Candle Making Supplies
- Soap Bath & Body Supplies
- Home Fragrance Supplies
What is the difference between a pillar and a container blend?
Pillar and votive blends are a harder wax, designed to be freestanding. As such, you can make either pillar candles or votives with these blends. This wax is not suitable as a container candle because the wax will shrink as it cools and frees itself from the container wall, leading to rattle.
Container and tealight blends can be used only in container-type products. If you pour this wax into a container and then try to take the wax mould out to burn freestanding, it will not hold its shape and the molten wax will run, so for this reason alone, it is designed for use in containers. It also has minimal shrinkage, so once you pour it into a tealight or container, then it should stick well to the outside surface.
What is the difference between soy wax and paraffin wax?
Soy wax and paraffin wax are both suitable for making container candles. Paraffin wax is the derivative of petroleum, made by removing the waxy substance from crude oil. It is one of the most popular kinds of wax used in candle making as it is very efficient at releasing the fragrance oil due to its molecular structure. Paraffin will maximise your scent throw. Soy wax was discovered in 1991 as a new and more natural alternative to paraffin wax. It is a 100% natural, renewable, non-toxic and biodegradable wax. It is a hydrogenated form of soybean oil. Soy wax is a softer wax that has a lower melting point and burns longer and at a cooler temperature than paraffin wax. It is available in flake form and can produce a nice creamy white surface finish.
How can I increase my scent throw in my container candle?
There are a number of options to increase your scent throw. Well known companies often use a soy-paraffin wax. This allows them to market the candle as a soy candle whilst maximising its scent throw, as paraffin is more efficient at releasing the fragrance oil due to its molecular structure. Soy-paraffin wax comes in block form and does not need to be blended with any other waxes. For more info, please click here. If you prefer to use one of our 100% natural soy waxes, you can try the following to enhance your scent throw:
Find out more about fragrance loading with our super helpful infographic, Fragrance Loading Guide
How much wax will I need when using your glassware?
To determine how much wax you will need, first you need to decide on which container you want to use. We provide the wax quantity in grams for each of our containers in the description. All you need to do is click on the “more information” icon. Once you have this information, then you will need to decide how many candles you want to make. Simply multiply the grams needed per container by the number of candles you wish to make. Once you get the result in grams you can then divide this number by 1000 to determine how many kilograms of wax you need.
For example, let's say you wanted to make 30 candles in our Danube small base. The wax quantity to fill line is 40g, multiplied by 30 candles equals 1200g of wax. To convert this to kilograms you would divide it by 1000 which equals 1.2kg of wax. In this example, you would need at least 1.2kg of wax to make 30 small Danube candles. It is always a good idea to round up this number. It's always better to have a little wax left over than to not have enough!
How much wax will I need when using my own glassware?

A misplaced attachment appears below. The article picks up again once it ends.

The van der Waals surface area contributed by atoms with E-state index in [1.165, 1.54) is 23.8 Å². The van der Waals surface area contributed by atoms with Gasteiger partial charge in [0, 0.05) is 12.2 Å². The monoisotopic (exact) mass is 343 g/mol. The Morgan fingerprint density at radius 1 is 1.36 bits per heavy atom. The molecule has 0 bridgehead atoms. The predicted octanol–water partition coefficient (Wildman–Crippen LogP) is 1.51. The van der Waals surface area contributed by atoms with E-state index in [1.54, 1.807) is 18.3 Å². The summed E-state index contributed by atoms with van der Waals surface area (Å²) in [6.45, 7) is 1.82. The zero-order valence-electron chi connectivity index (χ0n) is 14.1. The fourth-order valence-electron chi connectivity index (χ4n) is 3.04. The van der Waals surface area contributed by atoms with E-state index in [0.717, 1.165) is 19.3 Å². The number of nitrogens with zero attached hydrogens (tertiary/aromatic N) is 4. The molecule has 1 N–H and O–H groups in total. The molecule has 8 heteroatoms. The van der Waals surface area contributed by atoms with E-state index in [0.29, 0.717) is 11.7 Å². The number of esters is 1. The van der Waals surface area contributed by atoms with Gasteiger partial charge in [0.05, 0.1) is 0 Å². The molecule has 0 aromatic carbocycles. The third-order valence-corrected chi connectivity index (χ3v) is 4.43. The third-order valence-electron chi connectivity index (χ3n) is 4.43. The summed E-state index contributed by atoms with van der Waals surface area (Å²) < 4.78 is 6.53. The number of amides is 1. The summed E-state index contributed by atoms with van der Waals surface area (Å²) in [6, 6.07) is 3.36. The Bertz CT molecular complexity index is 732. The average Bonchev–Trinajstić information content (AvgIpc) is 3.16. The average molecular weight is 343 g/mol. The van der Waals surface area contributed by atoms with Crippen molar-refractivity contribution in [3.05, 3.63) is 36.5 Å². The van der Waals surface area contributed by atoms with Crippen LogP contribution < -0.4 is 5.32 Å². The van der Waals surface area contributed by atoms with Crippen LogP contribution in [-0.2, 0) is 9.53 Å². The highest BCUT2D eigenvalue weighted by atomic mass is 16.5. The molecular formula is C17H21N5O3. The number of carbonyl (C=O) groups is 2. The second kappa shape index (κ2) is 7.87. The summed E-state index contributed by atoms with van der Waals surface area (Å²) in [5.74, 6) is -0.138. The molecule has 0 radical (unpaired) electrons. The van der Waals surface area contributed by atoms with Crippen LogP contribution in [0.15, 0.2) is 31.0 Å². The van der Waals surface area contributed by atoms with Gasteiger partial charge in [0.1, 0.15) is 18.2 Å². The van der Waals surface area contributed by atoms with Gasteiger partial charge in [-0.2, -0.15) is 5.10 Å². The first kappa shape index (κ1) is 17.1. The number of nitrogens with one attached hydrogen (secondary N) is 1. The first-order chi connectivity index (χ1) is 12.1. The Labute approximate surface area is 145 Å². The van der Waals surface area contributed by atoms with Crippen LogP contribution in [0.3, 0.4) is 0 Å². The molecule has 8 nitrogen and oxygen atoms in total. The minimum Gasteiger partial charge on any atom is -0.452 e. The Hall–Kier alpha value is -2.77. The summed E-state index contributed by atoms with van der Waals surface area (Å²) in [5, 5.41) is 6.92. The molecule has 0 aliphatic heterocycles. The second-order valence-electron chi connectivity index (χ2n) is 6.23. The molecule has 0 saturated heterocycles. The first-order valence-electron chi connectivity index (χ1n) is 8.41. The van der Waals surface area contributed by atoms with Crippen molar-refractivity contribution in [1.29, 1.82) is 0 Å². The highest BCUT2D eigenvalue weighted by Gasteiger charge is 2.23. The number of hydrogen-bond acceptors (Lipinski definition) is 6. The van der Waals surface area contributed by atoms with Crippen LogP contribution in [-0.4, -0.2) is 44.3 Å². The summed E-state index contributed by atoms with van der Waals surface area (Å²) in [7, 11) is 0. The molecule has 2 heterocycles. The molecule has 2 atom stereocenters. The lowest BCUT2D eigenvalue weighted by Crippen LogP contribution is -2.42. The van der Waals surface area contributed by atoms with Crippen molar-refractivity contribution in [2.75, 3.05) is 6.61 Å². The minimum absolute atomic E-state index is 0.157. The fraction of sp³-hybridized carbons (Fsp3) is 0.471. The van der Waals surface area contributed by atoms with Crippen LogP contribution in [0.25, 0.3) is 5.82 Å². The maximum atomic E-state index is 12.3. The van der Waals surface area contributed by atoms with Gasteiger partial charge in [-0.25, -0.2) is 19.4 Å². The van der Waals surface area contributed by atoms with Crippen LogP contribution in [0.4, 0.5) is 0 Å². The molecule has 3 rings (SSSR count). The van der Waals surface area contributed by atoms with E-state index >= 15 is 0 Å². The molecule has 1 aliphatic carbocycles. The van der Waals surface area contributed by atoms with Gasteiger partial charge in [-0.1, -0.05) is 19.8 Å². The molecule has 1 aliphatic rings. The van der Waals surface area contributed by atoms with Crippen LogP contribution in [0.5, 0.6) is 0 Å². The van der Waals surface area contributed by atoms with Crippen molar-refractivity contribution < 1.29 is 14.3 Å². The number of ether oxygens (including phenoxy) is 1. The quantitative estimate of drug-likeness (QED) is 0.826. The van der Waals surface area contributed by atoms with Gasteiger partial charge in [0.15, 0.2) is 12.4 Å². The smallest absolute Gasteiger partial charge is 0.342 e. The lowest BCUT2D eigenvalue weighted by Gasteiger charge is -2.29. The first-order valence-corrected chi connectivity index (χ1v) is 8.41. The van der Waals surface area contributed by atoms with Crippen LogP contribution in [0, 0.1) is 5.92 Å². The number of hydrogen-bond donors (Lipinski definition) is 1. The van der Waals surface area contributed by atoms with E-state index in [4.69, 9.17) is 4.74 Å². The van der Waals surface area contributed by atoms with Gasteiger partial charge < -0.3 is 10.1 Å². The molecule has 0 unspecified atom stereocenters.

To calculate a reasonable estimate of how much wax is required for a container candle, you will need a set of digital scales. Place your container on the scales and press the 'tare' or 'zero' button. This will set the scales back to zero. Fill it up with water to your desired wax level (normally 1-2cm gap at the top). Because wax is slightly less dense than water you will need to deduct 20% of the weight to get a reasonable estimate of the wax weight. e.g. water weight is 100 grams, deduct 20%. 100 x 0.8 = 80 grams of wax per candle.
How do I melt the wax?
We recommend the double boiler method as described below. However, some people also use a microwave or invest in large electric melters for manufacturing candles on a larger scale. A double boiler is an efficient and economical way to melt wax for candle making. Here's how to create one with items you may already have on hand.
If you have any questions or concerns, please do not hesitate to get in touch with our friendly team. You can call our customer service teams in Sydney on 02 8316 5530 or in Melbourne on 03 8372 1200, use the 'live chat' function on our website or fill out a query form on our 'Contact us' page.
Website Disclaimer: References to other sites are provided as an information service only and should not be construed as an endorsement of any organisation or product. Conversely, omissions should not be construed as non-endorsement. Although care has been taken to provide links to suitable material from this site, no guarantee can be given about the suitability, completeness or accuracy of any of the material that this site may be linked to or other material on the Internet. Eroma Wholesale Pty Ltd will not accept any responsibility for the content of material that may be encountered.
General Disclaimer: While every effort has been made to ensure accuracy and completeness, no guarantee is given nor responsibility taken by Eroma Wholesale Pty Ltd for errors or omissions in this information and Eroma Wholesale Pty Ltd does not accept responsibility in respect of any information or advice given in relation to or as a consequence of anything contained above. The above information is issued by Eroma Wholesale Pty Ltd for guidance only and we acknowledge that other important precautions may be applicable and that are not contained in this document. Therefore we take no liability for the information contained above in any way, shape or form and we recommend that you seek further information from the relevant authority.